where represents the set of objects which don’t contain any email address.
In practice, since is contained in each object providing some email addresses, its discriminant value should be null. But, due to the quantity , it is not the case. Therefore, a modification is proposed to compute the inverse object frequency factor, , for concept, :
where is the total number of objects described by at least one concept of the same type as , and the number of those containing the concept .
When applying () to compute the inverse object frequency factor in the case of the email address just presented, its value is now null since .

4 Concept Weighting

The document descriptions computes tensors which associate to each meta-concept/concept pair,  [C]  [C]  is a meta-concept, while is a “normal” concept., extracted from a document, , a quantity, , that reflects its importance (for example, the number of occurrences of a term in a particular metadata of the document). Before using these tensors in further tasks, such as computing a document similarity or a profile description, it is necessary to adapt these weights in order to take the whole document corpus into account.
Several methods adapt these weights [9]. One of the most used in information retrieval is based on the term frequency () and inverse document frequency () factors [7, 10]:
where represents the weights of an element in the vector, the total number of documents, the number of those containing feature and is the occurrence of the feature for the document .
These factors have an interpretation: the is a sort of document length normalization while the infers the importance of a particular feature regarding its distribution in the corpus (a feature appearing very often in the documents of the corpus has a less importance).
In the previous section, I explained how the inverse object frequency factor has to be adapted to a concept space where the concepts are structured in types. Similar reasoning can be done with the term frequency factor where the normalization of a particular weight is done regarding the corresponding vector (and not the whole tensor). It is therefore possible to propose a concept weighting method for the tensor space model that transform a local weight (such as the occurrence of a term in a given part of a document):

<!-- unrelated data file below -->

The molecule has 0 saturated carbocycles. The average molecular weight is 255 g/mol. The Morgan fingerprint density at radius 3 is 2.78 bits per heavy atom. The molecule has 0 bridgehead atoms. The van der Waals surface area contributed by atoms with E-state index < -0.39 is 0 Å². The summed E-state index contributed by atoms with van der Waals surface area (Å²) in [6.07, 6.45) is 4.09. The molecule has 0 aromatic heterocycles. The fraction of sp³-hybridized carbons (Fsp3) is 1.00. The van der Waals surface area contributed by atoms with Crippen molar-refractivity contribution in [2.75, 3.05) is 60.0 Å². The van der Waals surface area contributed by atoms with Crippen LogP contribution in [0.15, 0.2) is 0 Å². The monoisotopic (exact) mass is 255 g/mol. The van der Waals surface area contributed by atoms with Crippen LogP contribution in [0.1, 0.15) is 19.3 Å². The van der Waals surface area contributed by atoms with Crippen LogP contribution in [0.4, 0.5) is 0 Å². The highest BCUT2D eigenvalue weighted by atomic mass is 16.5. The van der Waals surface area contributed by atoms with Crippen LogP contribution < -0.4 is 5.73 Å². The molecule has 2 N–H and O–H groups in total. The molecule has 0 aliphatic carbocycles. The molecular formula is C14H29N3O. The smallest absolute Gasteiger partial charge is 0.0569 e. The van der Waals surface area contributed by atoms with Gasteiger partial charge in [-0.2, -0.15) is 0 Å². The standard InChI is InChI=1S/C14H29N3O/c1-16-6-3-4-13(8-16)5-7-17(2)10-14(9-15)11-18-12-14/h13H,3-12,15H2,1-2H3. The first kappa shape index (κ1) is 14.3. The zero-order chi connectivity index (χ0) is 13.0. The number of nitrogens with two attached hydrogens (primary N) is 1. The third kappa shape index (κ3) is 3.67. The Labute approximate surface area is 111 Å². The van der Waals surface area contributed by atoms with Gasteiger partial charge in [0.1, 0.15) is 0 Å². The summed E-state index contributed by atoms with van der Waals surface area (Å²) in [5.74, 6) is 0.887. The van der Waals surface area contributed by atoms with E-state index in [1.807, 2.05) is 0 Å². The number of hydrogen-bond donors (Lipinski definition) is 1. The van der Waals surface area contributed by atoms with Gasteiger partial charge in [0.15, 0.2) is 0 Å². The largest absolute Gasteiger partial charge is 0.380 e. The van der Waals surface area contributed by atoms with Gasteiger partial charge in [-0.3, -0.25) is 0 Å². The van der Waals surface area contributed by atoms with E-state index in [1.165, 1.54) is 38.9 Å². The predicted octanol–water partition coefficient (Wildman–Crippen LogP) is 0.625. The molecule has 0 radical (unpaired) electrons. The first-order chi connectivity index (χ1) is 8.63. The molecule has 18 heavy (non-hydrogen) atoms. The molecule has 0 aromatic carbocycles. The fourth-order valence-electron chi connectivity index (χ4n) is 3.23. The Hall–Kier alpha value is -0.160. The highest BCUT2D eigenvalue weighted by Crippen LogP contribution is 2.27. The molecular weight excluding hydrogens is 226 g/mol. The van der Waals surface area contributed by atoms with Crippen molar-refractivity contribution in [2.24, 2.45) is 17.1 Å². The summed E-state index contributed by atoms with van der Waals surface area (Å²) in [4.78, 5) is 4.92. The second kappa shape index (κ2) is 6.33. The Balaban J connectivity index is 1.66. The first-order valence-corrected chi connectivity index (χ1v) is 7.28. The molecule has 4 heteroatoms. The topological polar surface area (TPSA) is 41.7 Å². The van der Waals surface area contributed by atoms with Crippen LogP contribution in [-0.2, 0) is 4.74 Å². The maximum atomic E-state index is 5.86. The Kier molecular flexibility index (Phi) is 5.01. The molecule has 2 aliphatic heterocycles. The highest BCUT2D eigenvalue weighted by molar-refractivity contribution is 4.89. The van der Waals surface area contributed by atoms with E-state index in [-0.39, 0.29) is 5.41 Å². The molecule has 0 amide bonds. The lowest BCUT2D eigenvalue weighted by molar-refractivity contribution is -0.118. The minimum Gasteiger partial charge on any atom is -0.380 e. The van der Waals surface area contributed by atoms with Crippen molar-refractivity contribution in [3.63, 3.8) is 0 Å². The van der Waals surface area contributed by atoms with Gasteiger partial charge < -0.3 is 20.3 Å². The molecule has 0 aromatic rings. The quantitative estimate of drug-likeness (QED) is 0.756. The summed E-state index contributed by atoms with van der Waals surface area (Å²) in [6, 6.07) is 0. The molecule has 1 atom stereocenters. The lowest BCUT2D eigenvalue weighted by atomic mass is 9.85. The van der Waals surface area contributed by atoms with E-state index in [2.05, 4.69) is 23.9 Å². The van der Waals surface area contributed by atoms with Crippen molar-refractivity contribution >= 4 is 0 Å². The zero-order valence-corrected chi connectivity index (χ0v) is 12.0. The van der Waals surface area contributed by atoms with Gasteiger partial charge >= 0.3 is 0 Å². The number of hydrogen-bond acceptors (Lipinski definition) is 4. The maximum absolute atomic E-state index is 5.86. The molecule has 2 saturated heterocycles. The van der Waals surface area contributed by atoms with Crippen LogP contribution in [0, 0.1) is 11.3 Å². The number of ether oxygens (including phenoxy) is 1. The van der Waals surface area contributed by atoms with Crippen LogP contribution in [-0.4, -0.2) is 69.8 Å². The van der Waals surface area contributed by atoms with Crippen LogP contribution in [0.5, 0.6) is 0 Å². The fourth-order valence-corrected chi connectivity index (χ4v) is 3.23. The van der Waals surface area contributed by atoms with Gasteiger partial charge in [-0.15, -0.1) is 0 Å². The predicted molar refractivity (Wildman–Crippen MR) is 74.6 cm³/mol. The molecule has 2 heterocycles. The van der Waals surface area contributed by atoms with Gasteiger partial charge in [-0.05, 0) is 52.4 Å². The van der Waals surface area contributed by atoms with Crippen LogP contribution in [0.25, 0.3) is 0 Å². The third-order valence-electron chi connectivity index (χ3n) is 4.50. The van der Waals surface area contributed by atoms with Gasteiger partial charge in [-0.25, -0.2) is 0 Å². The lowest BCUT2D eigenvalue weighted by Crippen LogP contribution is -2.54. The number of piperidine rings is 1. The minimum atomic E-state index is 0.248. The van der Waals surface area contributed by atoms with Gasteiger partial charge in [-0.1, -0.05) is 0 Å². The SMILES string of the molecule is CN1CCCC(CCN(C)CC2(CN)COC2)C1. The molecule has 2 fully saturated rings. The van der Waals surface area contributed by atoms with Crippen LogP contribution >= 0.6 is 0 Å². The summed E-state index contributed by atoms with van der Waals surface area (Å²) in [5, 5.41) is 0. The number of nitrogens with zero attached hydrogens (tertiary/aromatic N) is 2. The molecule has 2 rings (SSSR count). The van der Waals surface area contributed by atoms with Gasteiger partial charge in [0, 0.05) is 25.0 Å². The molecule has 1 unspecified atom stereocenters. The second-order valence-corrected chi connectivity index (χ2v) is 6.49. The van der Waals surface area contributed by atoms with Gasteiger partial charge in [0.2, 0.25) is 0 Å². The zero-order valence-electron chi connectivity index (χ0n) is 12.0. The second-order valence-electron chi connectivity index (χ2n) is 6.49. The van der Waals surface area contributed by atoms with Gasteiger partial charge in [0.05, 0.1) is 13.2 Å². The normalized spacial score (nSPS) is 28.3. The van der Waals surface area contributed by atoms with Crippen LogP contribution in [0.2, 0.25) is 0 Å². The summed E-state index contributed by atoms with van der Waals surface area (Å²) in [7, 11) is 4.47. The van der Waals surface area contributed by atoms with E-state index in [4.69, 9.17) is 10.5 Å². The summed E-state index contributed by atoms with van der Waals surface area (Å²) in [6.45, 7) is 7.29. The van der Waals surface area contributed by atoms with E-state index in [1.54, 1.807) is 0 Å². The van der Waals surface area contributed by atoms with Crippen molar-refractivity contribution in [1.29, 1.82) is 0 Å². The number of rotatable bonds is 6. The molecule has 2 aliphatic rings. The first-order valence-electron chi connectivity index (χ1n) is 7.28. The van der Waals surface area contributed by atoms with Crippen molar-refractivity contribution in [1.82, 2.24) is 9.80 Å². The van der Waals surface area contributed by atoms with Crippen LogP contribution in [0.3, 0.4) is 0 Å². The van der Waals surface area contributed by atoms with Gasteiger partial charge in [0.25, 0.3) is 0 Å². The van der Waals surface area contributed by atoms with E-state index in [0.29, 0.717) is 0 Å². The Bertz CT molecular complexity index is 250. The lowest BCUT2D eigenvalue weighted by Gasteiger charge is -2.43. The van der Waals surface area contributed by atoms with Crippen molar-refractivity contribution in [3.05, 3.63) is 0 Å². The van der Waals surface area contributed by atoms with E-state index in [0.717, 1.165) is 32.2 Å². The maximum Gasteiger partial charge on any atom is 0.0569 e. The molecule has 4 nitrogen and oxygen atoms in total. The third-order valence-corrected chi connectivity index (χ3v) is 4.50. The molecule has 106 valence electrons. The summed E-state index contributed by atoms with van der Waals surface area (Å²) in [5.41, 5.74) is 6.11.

where is also a tensor, and represents the absolute value of and its uses is necessary because, for some objects (such as profiles), the weights may be negative.
This formula can be adapted to any subset of objects, :
where is also a tensor, and is the total number of objects of the subset described by at least one concept of the same type as , and the number of those containing the concept .
This latest formula allows to act as a magnifying glass that focuses on a particular subset of objects (for example all the documents assessed by a user with a given profile).

5 Tensor Operators

The classical vector space model has two nice properties:
  1. The sum of the vectors describing two documents, and , equals the vector build from a document obtained by concatenating and ;
  2. The multiplication of a vector describing a document, , by a number, , equals the vector build from a document obtained by concatenating times .
These properties are respected by the tensor space model proposed. To show that, let us suppose the following two tensors :
where and represent metadata concepts (such as “author”) and the other concepts correspond to terms.